Now, for their troubles, the Saints get to deal with him in the NFC South.
From Matt Ramas (@matt_ramas): Do you think the Titans stick with Ryan Tannehill for next year or do they target somebody in the free agency or in the draft?
Matt, this is an interesting question because Tennessee will have to make a call on Tannehill before know if they can land a replacement in free agency. The franchise tag window opens on Feb. 25 and closes March 10, six days before the legal tampering window opens. So the Titans are either going to tag him (at price of around $27 million) or deliver him to the market without the sort of information you’d love to have before such a decision.
That’s why it seems likely that they just tag him. But if they don’t, and the Chargers don’t tag Philip Rivers, then I think Rivers would very much consider the Titans—they work geographically for his family as well as any team, and Rivers might make sense for a team in a win-now spot like Mike Vrabel’s crew.
There’s also Vrabel’s relationship with another aging quarterback who’s a free-agent-to-be that can’t be ignored. We’ve got a lot of time to discuss that one in the coming weeks.
From Matt Ramas (@matt_ramas): Why has it taken so long for Mike Shanahan to get get voted in to the HOF?
Matt, that’s a fair question—I think he belongs in there, without question. But I don’t have a vote, so I went to a couple voters I know well and trust. Here are their answers …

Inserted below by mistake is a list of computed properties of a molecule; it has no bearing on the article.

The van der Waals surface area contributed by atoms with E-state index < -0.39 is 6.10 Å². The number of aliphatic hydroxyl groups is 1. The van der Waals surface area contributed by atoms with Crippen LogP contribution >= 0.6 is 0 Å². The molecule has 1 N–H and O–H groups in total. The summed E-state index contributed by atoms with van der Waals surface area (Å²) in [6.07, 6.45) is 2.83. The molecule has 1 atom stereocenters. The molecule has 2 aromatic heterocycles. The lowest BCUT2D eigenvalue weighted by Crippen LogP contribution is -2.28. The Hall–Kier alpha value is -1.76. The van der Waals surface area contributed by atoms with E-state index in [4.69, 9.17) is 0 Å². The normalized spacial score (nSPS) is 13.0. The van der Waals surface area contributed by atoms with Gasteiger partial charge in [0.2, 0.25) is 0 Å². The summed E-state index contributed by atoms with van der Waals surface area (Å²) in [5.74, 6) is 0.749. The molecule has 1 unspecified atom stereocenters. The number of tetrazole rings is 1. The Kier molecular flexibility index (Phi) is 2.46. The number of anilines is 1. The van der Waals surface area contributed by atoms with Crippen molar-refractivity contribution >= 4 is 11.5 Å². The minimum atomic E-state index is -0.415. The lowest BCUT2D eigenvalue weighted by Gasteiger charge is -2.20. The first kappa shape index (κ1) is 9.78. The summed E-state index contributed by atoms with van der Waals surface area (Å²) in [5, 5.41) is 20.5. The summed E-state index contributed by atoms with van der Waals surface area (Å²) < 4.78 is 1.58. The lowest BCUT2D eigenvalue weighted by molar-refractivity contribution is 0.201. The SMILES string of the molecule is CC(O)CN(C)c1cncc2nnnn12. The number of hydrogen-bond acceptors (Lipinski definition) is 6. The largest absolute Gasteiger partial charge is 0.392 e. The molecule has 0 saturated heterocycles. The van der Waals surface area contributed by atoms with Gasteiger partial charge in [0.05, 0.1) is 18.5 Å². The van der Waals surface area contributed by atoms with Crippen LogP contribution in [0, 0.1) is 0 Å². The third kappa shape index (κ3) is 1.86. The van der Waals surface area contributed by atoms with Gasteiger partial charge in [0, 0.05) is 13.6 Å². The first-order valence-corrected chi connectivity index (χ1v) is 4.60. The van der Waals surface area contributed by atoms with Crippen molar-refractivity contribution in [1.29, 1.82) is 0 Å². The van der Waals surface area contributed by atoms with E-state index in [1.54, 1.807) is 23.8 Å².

Rick Gosselin: “Why isn’t Tom Coughlin in? Why isn’t Tom Flores in? They also won two Super Bowls. Mike Holmgren, Dan Reeves, Dick Vermeil, all HOF worthy. Simple answer—lots of quality candidates, so few chairs at the table. Especially when coaches are competing with players for spots. We need a separate coaching category or to put the coaches in with the contributors.
Jason Cole: “He was coaching until recently while we’ve been trying to sort through Don Coryell, Tom Flores, Tony Dungy and Jimmy Johnson. It’s REALLY hard to get coaches in because they are lumped in with players.”
From Michael Seff (@DraftAmerica): How realistic is the 17-game schedule? Fans like myself hate the idea, all the records and symmetry of the schedule are gone.
Micbael, I’ve gone from thinking that the owners were using it to generate a chip out of thin air to understanding that they’re serious about the idea as part of the CBA talks. And I came to that realization when I found out, back at the league’s fall meeting, that the owners were offering financial inducements to players—beyond what the natural bump in revenue would do for them—to get it done.
I think there are a number of reasons why it’s important. The first is the obvious—greed. They want to make more money, Roger Goodell has that magic total revenue figure of $25 billion he’s been chasing, and this is an easy way to do that. Second, I think the international component is relevant here. Teams hate giving up home games. Having an odd number of games helps the league bake games overseas into schedules.
And the third thing I’d mention, and this is probably a little less relevant, is that a longer regular season would help the league get the Super Bowl to President’s Day Weekend. It’s been speculated for some team that’s where the league wants it.
From BobbyK (@BobbyK2116): Do you think the rumor of Belichick helping Joe Judge get the job is that he plans on movi